My main goal in diverting so far north from Shanghai to Beijing was to sleep overnight on the Great Wall of China, but as long as I was in Beijing, I couldn’t leave without seeing a few of the other famous sights the city has to offer. The company who provided my Great Wall experience, The China Guide, incorporated a visit to the Olympic Village, site of the 2008 Olympics, to see the now-famous Bird’s Nest and Swim Cube architectural wonders, as well as a stop at the Ming Tombs, the final resting place of 13 Chinese Emperors, where we walked the Spirit Way and descended into the underground crypt of the Ding emperors.
After the Great Wall, with only one full day left, we rushed around to see as much as possible. Half a day (not nearly long enough) was devoted to the Forbidden City, which stood in the center of the ancient city of Beijing and was home to 24 emperors during the Ming and Qing dynasties. Today these astounding structures are a UNESCO World Heritage Site that contains the largest collection of preserved ancient wooden structures in the world. The site is visited by millions of people each year and I think they were all there on the day we toured. Unfortunately, the enormous crowds made it difficult to truly appreciate the Forbidden City as it should be; I could not get close enough to see inside any of the palaces, so I contented myself with appreciating them from afar. Eventually, we emerged at the front entrance, where Chairman Mao’s iconic giant portrait keeps a watchful eye over the Imperial Palace and Tiananmen Square, directly across the street.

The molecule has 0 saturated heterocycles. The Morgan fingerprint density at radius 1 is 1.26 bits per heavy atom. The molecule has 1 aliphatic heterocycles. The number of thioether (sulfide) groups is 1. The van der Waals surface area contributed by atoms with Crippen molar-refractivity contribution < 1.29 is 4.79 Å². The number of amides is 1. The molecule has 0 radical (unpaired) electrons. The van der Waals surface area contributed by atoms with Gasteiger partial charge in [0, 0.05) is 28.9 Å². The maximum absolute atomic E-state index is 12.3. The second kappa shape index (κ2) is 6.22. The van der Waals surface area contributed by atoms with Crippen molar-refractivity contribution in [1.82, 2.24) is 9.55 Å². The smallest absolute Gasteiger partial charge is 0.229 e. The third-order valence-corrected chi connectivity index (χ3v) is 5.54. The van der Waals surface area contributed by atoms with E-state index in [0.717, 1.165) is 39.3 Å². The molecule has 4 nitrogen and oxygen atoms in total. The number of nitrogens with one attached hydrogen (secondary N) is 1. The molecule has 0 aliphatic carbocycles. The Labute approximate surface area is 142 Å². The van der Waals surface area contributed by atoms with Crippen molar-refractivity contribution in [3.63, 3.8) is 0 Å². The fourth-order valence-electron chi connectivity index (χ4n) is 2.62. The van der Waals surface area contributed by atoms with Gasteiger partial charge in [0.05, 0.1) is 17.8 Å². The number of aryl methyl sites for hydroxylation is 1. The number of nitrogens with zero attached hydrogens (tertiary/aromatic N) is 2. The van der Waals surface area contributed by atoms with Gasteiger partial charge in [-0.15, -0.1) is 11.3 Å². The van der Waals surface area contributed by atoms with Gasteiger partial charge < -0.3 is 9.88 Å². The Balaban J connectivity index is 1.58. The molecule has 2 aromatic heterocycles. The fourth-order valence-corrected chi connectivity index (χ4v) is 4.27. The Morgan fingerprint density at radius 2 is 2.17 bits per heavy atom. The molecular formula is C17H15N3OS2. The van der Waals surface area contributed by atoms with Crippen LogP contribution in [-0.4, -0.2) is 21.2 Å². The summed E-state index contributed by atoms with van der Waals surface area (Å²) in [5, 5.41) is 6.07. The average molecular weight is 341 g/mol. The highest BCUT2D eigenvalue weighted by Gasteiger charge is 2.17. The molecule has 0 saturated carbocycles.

But my two most favorite sights probably don’t even make most guide books. Lovely, serene BeiHai Park, located in the city center adjacent to the Forbidden City, features scores of old temples and miles of Read More
Part Two of Sleeping on the Great Wall of China; to begin at Part One click here…
From the plaza at the base of the mountains, we began the long climb to the upper ramparts of the Great Wall of China. At first, the well-maintained stone walkways and stairs were fairly easy to negotiate but about halfway up, that began to change. Most tourists choose to visit the Great Wall at places like Badaling, where it has been completely restored and commercialized with museums, carnival rides, and restaurants. Our point of access, Jinshanling, was much more remote and little frequented by tourists, thus portions of the Great Wall in this area have fallen into disrepair.